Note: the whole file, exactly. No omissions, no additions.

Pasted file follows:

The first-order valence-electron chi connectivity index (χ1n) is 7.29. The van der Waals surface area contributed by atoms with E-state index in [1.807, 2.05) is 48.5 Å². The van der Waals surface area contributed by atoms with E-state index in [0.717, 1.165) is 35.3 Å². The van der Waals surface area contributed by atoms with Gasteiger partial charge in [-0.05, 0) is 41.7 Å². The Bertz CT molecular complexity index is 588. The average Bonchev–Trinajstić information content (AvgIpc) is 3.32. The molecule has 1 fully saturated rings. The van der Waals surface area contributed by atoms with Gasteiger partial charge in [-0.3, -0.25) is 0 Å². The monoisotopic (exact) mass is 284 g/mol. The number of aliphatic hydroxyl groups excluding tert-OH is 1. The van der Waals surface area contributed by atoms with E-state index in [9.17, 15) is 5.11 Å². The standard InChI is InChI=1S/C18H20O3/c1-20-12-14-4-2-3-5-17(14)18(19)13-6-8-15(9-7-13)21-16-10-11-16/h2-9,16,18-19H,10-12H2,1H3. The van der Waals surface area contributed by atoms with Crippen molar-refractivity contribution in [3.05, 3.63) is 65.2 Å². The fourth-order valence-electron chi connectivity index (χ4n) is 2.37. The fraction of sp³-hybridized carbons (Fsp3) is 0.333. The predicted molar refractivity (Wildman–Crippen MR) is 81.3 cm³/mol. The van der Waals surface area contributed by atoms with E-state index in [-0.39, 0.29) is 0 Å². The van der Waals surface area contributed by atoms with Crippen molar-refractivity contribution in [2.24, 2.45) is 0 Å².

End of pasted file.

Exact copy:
The first-order valence-electron chi connectivity index (χ1n) is 7.29. The van der Waals surface area contributed by atoms with E-state index in [1.807, 2.05) is 48.5 Å². The van der Waals surface area contributed by atoms with E-state index in [0.717, 1.165) is 35.3 Å². The van der Waals surface area contributed by atoms with Gasteiger partial charge in [-0.05, 0) is 41.7 Å². The Bertz CT molecular complexity index is 588. The average Bonchev–Trinajstić information content (AvgIpc) is 3.32. The molecule has 1 fully saturated rings. The van der Waals surface area contributed by atoms with Gasteiger partial charge in [-0.3, -0.25) is 0 Å². The monoisotopic (exact) mass is 284 g/mol. The number of aliphatic hydroxyl groups excluding tert-OH is 1. The van der Waals surface area contributed by atoms with E-state index in [9.17, 15) is 5.11 Å². The standard InChI is InChI=1S/C18H20O3/c1-20-12-14-4-2-3-5-17(14)18(19)13-6-8-15(9-7-13)21-16-10-11-16/h2-9,16,18-19H,10-12H2,1H3. The van der Waals surface area contributed by atoms with Crippen molar-refractivity contribution in [3.05, 3.63) is 65.2 Å². The fourth-order valence-electron chi connectivity index (χ4n) is 2.37. The fraction of sp³-hybridized carbons (Fsp3) is 0.333. The predicted molar refractivity (Wildman–Crippen MR) is 81.3 cm³/mol. The van der Waals surface area contributed by atoms with E-state index in [-0.39, 0.29) is 0 Å². The van der Waals surface area contributed by atoms with Crippen molar-refractivity contribution in [2.24, 2.45) is 0 Å².